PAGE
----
On a normal day, it would’ve taken Karim Karakoche only 2-3 hours to reach Homs, the old Syrian city near Lebanon. But when he his family left their home city, Aleppo, in haste in May 2015, it took them 14 hours to get to a safe place.

Just a week before, he and his wife, Jina Shdiak, were managing two thriving businesses in Aleppo: a clothes shop and a hair salon of 16 seats. Life was comfortable until, one day, they found themselves on the road, running away from the bombing, with no sleep, and with nothing but the clothes on their back.

“It was a very hard decision, but I needed to make it,” Karim said.

“Family is more important [than] your home. Because why work? Why marry and [have] kids if you‘re going to leave them? You have to take responsibility, keep them safe,” Karim said.

Karim, Jina, their three children, and Karim’s elderly mother found refuge in Lebanon. But the couple’s inability to work there and their dwindling savings were becoming a major source of stress.

After almost a year of living in Lebanon, Karim’s phone rang one night. It was the Australian Embassy in Beirut calling about their refugee claim.

But Karim’s family was sleeping and missed the rare appointment opportunity.

Despite many calls from Karim, the Embassy didn’t return his call until 90 days later.

The call came with good news: their application to resettle in Australia.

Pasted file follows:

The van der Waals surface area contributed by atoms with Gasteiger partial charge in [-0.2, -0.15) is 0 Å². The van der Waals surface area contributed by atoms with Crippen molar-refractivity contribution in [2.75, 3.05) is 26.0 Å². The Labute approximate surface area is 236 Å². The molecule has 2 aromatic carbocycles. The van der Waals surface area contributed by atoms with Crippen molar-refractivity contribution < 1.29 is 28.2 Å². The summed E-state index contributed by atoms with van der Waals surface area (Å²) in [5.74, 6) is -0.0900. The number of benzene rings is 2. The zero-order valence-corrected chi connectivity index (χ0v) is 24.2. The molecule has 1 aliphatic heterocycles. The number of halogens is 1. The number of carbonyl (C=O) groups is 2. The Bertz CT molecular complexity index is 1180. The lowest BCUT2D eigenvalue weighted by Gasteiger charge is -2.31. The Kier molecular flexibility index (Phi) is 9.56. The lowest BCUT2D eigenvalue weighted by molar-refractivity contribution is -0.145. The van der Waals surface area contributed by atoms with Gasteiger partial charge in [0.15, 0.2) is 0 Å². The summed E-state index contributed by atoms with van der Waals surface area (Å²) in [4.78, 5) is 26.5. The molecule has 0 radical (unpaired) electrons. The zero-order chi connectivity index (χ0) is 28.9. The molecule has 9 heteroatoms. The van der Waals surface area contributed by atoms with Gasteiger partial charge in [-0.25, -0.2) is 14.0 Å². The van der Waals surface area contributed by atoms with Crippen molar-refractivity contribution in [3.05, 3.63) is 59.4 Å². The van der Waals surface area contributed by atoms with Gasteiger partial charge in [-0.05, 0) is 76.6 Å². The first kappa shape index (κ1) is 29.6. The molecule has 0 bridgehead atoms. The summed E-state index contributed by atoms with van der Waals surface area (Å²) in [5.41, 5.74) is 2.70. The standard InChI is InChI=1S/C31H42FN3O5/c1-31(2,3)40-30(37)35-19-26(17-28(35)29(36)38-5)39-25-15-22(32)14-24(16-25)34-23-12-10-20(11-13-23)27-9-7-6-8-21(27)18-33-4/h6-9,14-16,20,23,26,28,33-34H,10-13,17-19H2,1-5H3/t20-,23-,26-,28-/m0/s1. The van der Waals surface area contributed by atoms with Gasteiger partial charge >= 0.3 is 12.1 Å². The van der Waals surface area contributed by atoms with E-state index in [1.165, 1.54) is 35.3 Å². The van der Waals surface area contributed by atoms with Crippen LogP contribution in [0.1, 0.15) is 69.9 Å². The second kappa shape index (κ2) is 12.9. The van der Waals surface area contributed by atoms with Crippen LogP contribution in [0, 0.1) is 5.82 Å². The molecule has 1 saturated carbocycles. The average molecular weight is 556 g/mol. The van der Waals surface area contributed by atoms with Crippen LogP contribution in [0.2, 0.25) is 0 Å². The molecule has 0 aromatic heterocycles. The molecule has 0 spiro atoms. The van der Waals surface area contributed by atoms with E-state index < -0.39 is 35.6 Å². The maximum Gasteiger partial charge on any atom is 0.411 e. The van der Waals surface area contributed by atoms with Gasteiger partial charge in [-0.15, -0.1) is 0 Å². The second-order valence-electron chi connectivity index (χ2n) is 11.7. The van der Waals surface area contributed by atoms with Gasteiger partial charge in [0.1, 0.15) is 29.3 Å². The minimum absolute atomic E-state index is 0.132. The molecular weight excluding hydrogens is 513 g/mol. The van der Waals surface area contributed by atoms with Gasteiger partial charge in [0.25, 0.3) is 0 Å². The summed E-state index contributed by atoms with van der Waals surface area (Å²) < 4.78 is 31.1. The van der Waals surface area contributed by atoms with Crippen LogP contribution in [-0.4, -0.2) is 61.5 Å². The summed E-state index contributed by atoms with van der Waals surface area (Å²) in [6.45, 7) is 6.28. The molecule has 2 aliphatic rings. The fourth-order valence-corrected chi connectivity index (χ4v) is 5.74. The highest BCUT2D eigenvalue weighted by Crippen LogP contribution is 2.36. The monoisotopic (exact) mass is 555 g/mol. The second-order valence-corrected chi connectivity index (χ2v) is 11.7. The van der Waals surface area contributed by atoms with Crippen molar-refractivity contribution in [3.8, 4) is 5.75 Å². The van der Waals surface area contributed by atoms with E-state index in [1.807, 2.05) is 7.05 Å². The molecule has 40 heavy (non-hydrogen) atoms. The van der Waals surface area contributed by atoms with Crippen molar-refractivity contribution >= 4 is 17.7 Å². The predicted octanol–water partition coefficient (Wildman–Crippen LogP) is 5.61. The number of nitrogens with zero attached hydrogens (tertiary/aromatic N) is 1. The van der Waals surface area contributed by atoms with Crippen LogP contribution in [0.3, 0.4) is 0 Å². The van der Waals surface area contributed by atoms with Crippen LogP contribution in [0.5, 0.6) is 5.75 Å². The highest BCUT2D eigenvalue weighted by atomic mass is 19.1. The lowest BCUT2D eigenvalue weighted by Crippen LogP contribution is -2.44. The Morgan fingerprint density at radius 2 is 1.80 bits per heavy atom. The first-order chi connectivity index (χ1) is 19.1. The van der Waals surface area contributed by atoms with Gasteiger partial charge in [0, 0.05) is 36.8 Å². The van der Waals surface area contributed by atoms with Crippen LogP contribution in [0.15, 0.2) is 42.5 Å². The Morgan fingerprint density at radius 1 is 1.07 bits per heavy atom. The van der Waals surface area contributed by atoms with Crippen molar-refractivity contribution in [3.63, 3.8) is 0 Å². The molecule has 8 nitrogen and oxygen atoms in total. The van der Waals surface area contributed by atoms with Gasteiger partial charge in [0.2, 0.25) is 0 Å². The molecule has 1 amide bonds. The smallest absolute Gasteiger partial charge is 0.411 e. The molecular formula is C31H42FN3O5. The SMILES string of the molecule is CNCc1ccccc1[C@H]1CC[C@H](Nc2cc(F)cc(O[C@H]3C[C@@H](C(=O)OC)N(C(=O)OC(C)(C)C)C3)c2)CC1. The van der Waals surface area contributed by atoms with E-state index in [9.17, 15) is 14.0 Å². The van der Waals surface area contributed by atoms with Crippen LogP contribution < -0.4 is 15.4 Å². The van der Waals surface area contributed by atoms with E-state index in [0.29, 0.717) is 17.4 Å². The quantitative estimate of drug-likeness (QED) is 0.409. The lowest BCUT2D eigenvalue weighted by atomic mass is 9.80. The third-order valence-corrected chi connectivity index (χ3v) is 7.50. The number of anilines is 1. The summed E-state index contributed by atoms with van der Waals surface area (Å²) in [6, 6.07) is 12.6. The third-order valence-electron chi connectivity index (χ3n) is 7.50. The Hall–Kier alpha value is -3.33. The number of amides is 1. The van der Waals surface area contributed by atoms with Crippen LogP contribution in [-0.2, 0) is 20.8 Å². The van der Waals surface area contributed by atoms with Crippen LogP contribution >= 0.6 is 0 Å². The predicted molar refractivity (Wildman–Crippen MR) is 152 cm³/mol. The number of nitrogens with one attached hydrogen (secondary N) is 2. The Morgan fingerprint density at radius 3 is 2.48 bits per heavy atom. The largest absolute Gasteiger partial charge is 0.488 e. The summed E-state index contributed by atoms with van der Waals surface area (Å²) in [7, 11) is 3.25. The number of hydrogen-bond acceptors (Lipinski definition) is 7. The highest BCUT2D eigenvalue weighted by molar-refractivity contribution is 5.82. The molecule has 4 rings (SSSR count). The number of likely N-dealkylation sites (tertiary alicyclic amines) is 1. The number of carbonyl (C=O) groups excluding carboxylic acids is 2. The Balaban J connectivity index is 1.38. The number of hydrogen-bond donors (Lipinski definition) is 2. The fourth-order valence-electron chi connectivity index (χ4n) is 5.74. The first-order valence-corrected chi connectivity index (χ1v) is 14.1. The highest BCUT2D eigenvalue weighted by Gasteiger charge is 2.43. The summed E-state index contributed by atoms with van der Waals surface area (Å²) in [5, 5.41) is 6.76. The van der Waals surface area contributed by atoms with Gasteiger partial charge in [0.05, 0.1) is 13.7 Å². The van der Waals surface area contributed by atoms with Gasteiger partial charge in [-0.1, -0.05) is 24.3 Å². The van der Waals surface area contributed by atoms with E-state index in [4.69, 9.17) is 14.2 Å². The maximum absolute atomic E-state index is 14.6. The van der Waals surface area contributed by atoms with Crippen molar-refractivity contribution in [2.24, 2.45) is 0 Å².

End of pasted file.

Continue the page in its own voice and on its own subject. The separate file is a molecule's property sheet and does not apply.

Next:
In February 2017, fourteen months since they fled Syria, Karim’s family left Lebanon and arrived in Brisbane on a hot summer’s day. With the help of Multicultural Families, the family resettled in the Gold Coast.

There, they found how language barrier was a barrier in every way: from buying bread, to getting help for Karim’s elderly mother, finding employment, to simply getting home.

But Queenslanders had their extraordinary way of responding to Karim with their message of warm welcome. A week after they arrived, a local family gifted Karim something that would become his source of livelihood: a second-hand car.

“This was 14th of February, it was Valentine’s Days, and it was red,” he said of the kind gesture.

Karim continued to be a primary carer for his disabled mother and even found a deeper purpose in helping other refugee families navigate the NDIS as a volunteer cultural support worker for MFO.

He later landed a similar role job at Multicultural Australia (MA), a job that “made an enormous difference in helping refugees and people seeking asylum feel that they are welcome,” said Janet Mhindurwa, Cultural and Volunteering Services Manager at MA.

“It was enlightening to know that a person who had gone through the same journey was able to help and impact other people’s lives,” Janet said.

Karim’s journey continues to be an inspiration. Since moving to Queensland, his family has opened their own salon business, bought a house, and welcomed their fourth child.

In 2020, he was awarded the title Local Legend by Sam O’Connor MP, for going above and beyond his role at MFO in helping his communities and elderly people in the Gold Coast region access services at the height of the Queensland COVID lockdown.